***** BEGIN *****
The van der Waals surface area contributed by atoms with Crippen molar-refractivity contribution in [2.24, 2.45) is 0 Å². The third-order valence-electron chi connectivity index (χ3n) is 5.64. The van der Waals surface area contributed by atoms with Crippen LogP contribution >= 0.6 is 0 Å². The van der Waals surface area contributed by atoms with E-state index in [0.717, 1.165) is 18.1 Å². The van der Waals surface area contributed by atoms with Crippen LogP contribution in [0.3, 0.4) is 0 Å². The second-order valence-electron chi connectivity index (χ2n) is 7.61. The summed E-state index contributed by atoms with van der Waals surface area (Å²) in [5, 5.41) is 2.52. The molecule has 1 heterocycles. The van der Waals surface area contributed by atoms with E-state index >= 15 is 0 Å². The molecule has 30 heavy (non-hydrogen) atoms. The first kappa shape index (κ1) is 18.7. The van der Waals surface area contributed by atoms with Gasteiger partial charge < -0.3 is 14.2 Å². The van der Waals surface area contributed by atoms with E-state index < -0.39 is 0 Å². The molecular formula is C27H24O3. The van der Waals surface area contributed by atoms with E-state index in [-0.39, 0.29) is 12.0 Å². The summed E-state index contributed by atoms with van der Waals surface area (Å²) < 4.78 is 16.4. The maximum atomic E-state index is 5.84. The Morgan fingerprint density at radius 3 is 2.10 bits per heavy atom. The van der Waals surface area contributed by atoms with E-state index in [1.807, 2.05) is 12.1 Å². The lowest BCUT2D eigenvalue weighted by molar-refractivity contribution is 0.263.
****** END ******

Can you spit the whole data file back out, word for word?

The van der Waals surface area contributed by atoms with Crippen molar-refractivity contribution in [2.24, 2.45) is 0 Å². The third-order valence-electron chi connectivity index (χ3n) is 5.64. The van der Waals surface area contributed by atoms with Crippen LogP contribution >= 0.6 is 0 Å². The van der Waals surface area contributed by atoms with E-state index in [0.717, 1.165) is 18.1 Å². The van der Waals surface area contributed by atoms with Crippen LogP contribution in [0.3, 0.4) is 0 Å². The second-order valence-electron chi connectivity index (χ2n) is 7.61. The summed E-state index contributed by atoms with van der Waals surface area (Å²) in [5, 5.41) is 2.52. The molecule has 1 heterocycles. The van der Waals surface area contributed by atoms with E-state index >= 15 is 0 Å². The molecule has 30 heavy (non-hydrogen) atoms. The first kappa shape index (κ1) is 18.7. The van der Waals surface area contributed by atoms with Gasteiger partial charge < -0.3 is 14.2 Å². The van der Waals surface area contributed by atoms with E-state index < -0.39 is 0 Å². The molecular formula is C27H24O3. The van der Waals surface area contributed by atoms with E-state index in [-0.39, 0.29) is 12.0 Å². The summed E-state index contributed by atoms with van der Waals surface area (Å²) < 4.78 is 16.4. The maximum atomic E-state index is 5.84. The Morgan fingerprint density at radius 3 is 2.10 bits per heavy atom. The van der Waals surface area contributed by atoms with E-state index in [1.807, 2.05) is 12.1 Å². The lowest BCUT2D eigenvalue weighted by molar-refractivity contribution is 0.263.